England was not the place to find defenders of the American Revolution, but there were a few. Among the most notable was Richard Price, a Unitarian minister, economist, mathematician, and political radical. He was friendly with several Americans, particularly Benjamin Franklin, but met with Thomas Jefferson and John Adams too. At the end of the war, 1781, Yale College granted Honorary Doctor of Laws degrees to just two people, George Washington and Richard Price. Item 43 is Two Tracts on Civil Liberty. The War with America, And the Debts and Finances of the Kingdom, published in 1778. These were two essays originally published separately in 1776 and 1777 which defended the Americans' rights and criticized the British reaction on economic, political, and moral grounds. $1,250.


Next is a landmark case in the field of religious rights. Unless you are a defendant's spouse, you normally can be called to testify against that person at trial, no matter how much you would like not to do so. However, communications with certain other people can also be privileged, such as communications with a lawyer who is defending you. What was not clear at the time was communications with a clergyman, and in particular, within the Catholic faith where congregants are encouraged to confess their sins to a priest. Can that priest, who encouraged you to confess, then be called before a court and compelled to repeat that confession? Such a case took place in 1813 before the Court of General Sessions in New York City. Daniel Phillips was accused of receiving stolen property. The prosecution called on his Priest, Anthony Kohlmann, who may have heard Phillips speak as to his guilt in the confessional, to testify in court. It is not hard to recognize what being able to compel a priest to so testify would do to the church's ability to get people to confess sins that may have included violations of the law. The court ruled for the inviolability of the confessional, the Priest did not testify, and Phillips was acquitted for lack of evidence. Item 69 is the court reporter's account of the trial, The Catholic Question in America: Whether a Roman Catholic Clergyman be in Any Case Compellable to Disclose the Secrets of Auricular Confession. $750.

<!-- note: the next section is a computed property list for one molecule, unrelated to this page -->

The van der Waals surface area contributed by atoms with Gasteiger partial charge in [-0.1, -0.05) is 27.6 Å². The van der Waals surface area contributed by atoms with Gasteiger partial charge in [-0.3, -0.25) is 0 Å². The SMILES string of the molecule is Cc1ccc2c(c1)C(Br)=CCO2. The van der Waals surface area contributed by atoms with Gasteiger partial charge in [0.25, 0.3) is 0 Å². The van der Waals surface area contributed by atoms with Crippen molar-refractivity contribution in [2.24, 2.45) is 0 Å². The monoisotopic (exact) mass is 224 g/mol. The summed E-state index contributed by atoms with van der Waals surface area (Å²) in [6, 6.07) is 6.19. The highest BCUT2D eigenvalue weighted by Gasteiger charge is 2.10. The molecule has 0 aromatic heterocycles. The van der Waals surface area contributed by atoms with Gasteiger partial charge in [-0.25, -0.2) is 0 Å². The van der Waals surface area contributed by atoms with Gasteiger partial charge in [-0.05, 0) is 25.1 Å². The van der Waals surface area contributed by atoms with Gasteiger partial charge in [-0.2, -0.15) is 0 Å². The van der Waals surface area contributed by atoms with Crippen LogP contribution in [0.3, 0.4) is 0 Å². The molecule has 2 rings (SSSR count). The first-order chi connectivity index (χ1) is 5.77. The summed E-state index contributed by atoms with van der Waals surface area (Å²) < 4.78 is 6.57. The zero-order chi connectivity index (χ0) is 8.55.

Item 113 is an oil portrait of one of America's most famous jurists, a once Chief Justice of the United States Supreme Court. That sounds like a portrait you would be proud to hang in your living room, but maybe you better think twice about that. Your friends may wonder what sort of statement you are trying to make. This portrait is of Chief Justice Roger Taney, famous for handing down the Dred Scott Decision, probably the worst court verdict in American history. Dred Scott was a slave who was taken by his owner to a free state, where he thereby claimed his freedom. Taney ruled that not only was Scott not free, but that no black American could ever be a citizen, meaning, among other things, a free black could not even go to court to assert his freedom if kidnapped and taken into slavery. Taney's despicable decision was overturned by the anti-slavery constitutional amendments after the Civil War, yet even today, native-born African Americans running for high office have had to deal with spurious claims they are not American citizens. Perhaps such a person would like to proudly display Taney's portrait. This portrait was once owned by the Philadelphia Bar Association but they evidently no longer wished to honor Taney. This is an impressive portrait, but still... $6,500.